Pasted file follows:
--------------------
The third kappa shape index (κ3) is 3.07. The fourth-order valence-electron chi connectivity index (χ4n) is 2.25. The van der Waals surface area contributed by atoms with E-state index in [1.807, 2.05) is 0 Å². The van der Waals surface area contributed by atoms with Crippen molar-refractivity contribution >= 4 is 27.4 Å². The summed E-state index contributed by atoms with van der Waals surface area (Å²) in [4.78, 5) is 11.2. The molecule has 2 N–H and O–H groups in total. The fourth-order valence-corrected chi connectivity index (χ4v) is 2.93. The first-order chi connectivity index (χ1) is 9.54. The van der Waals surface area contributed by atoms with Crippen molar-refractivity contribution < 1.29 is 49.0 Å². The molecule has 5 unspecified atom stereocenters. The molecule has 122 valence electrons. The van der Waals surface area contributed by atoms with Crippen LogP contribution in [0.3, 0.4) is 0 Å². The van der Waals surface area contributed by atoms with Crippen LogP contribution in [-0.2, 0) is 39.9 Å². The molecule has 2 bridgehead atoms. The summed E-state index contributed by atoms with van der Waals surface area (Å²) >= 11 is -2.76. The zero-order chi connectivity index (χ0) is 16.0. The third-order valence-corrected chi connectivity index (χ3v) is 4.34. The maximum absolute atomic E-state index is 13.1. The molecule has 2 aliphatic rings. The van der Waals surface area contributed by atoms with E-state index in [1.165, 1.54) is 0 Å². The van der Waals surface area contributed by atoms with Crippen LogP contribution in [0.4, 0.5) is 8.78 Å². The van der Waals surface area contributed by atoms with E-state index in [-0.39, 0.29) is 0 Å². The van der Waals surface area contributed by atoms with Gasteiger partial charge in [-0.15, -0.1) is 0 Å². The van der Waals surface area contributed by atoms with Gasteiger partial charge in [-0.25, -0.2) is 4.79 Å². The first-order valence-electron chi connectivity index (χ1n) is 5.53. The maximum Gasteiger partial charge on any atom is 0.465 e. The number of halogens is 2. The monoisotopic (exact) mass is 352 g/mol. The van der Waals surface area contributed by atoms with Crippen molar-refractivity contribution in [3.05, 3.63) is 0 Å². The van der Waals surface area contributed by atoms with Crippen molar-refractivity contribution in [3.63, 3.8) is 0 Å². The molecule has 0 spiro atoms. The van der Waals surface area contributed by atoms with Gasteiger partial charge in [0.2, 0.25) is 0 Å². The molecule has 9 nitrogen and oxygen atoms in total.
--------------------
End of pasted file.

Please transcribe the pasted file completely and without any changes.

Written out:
The third kappa shape index (κ3) is 3.07. The fourth-order valence-electron chi connectivity index (χ4n) is 2.25. The van der Waals surface area contributed by atoms with E-state index in [1.807, 2.05) is 0 Å². The van der Waals surface area contributed by atoms with Crippen molar-refractivity contribution >= 4 is 27.4 Å². The summed E-state index contributed by atoms with van der Waals surface area (Å²) in [4.78, 5) is 11.2. The molecule has 2 N–H and O–H groups in total. The fourth-order valence-corrected chi connectivity index (χ4v) is 2.93. The first-order chi connectivity index (χ1) is 9.54. The van der Waals surface area contributed by atoms with Crippen molar-refractivity contribution < 1.29 is 49.0 Å². The molecule has 5 unspecified atom stereocenters. The molecule has 122 valence electrons. The van der Waals surface area contributed by atoms with Crippen LogP contribution in [0.3, 0.4) is 0 Å². The van der Waals surface area contributed by atoms with Crippen LogP contribution in [-0.2, 0) is 39.9 Å². The molecule has 2 bridgehead atoms. The summed E-state index contributed by atoms with van der Waals surface area (Å²) >= 11 is -2.76. The zero-order chi connectivity index (χ0) is 16.0. The third-order valence-corrected chi connectivity index (χ3v) is 4.34. The maximum absolute atomic E-state index is 13.1. The molecule has 2 aliphatic rings. The van der Waals surface area contributed by atoms with E-state index in [1.165, 1.54) is 0 Å². The van der Waals surface area contributed by atoms with Crippen LogP contribution in [0.4, 0.5) is 8.78 Å². The van der Waals surface area contributed by atoms with E-state index in [-0.39, 0.29) is 0 Å². The van der Waals surface area contributed by atoms with Gasteiger partial charge in [-0.15, -0.1) is 0 Å². The van der Waals surface area contributed by atoms with Gasteiger partial charge in [-0.25, -0.2) is 4.79 Å². The first-order valence-electron chi connectivity index (χ1n) is 5.53. The maximum Gasteiger partial charge on any atom is 0.465 e. The number of halogens is 2. The monoisotopic (exact) mass is 352 g/mol. The van der Waals surface area contributed by atoms with Crippen molar-refractivity contribution in [3.05, 3.63) is 0 Å². The van der Waals surface area contributed by atoms with Crippen molar-refractivity contribution in [3.63, 3.8) is 0 Å². The molecule has 0 spiro atoms. The van der Waals surface area contributed by atoms with Gasteiger partial charge in [0.2, 0.25) is 0 Å². The molecule has 9 nitrogen and oxygen atoms in total.